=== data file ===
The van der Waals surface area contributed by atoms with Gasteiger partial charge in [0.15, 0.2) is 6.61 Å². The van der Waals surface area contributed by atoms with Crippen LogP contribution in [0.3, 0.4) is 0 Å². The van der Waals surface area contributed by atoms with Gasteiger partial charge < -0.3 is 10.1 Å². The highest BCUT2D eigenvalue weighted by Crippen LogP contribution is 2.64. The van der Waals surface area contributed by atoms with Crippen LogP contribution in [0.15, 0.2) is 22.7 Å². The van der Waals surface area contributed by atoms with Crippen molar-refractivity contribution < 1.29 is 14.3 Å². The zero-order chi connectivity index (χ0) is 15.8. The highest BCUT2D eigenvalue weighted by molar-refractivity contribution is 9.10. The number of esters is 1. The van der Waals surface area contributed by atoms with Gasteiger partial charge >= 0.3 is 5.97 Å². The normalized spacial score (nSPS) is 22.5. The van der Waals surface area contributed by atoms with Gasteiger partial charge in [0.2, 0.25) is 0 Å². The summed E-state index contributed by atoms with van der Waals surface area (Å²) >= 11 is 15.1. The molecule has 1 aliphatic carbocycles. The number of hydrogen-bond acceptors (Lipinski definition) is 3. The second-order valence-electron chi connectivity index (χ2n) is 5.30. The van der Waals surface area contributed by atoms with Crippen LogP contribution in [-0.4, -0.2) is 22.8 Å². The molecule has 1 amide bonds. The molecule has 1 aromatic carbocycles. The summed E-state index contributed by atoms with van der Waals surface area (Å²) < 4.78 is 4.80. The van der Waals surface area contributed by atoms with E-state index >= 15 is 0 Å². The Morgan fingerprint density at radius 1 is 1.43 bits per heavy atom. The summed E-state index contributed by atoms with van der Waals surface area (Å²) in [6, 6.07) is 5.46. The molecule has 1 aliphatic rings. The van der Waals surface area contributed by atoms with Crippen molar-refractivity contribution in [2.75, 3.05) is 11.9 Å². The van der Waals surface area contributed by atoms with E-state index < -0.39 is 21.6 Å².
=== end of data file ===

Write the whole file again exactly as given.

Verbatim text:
The van der Waals surface area contributed by atoms with Gasteiger partial charge in [0.15, 0.2) is 6.61 Å². The van der Waals surface area contributed by atoms with Crippen LogP contribution in [0.3, 0.4) is 0 Å². The van der Waals surface area contributed by atoms with Gasteiger partial charge < -0.3 is 10.1 Å². The highest BCUT2D eigenvalue weighted by Crippen LogP contribution is 2.64. The van der Waals surface area contributed by atoms with Crippen LogP contribution in [0.15, 0.2) is 22.7 Å². The van der Waals surface area contributed by atoms with Crippen molar-refractivity contribution < 1.29 is 14.3 Å². The zero-order chi connectivity index (χ0) is 15.8. The highest BCUT2D eigenvalue weighted by molar-refractivity contribution is 9.10. The number of esters is 1. The van der Waals surface area contributed by atoms with Gasteiger partial charge >= 0.3 is 5.97 Å². The normalized spacial score (nSPS) is 22.5. The van der Waals surface area contributed by atoms with Gasteiger partial charge in [0.2, 0.25) is 0 Å². The summed E-state index contributed by atoms with van der Waals surface area (Å²) >= 11 is 15.1. The molecule has 1 aliphatic carbocycles. The number of hydrogen-bond acceptors (Lipinski definition) is 3. The second-order valence-electron chi connectivity index (χ2n) is 5.30. The van der Waals surface area contributed by atoms with Crippen LogP contribution in [-0.4, -0.2) is 22.8 Å². The molecule has 1 amide bonds. The molecule has 1 aromatic carbocycles. The summed E-state index contributed by atoms with van der Waals surface area (Å²) < 4.78 is 4.80. The van der Waals surface area contributed by atoms with E-state index >= 15 is 0 Å². The Morgan fingerprint density at radius 1 is 1.43 bits per heavy atom. The summed E-state index contributed by atoms with van der Waals surface area (Å²) in [6, 6.07) is 5.46. The molecule has 1 aliphatic rings. The van der Waals surface area contributed by atoms with Crippen molar-refractivity contribution in [2.75, 3.05) is 11.9 Å². The van der Waals surface area contributed by atoms with E-state index < -0.39 is 21.6 Å².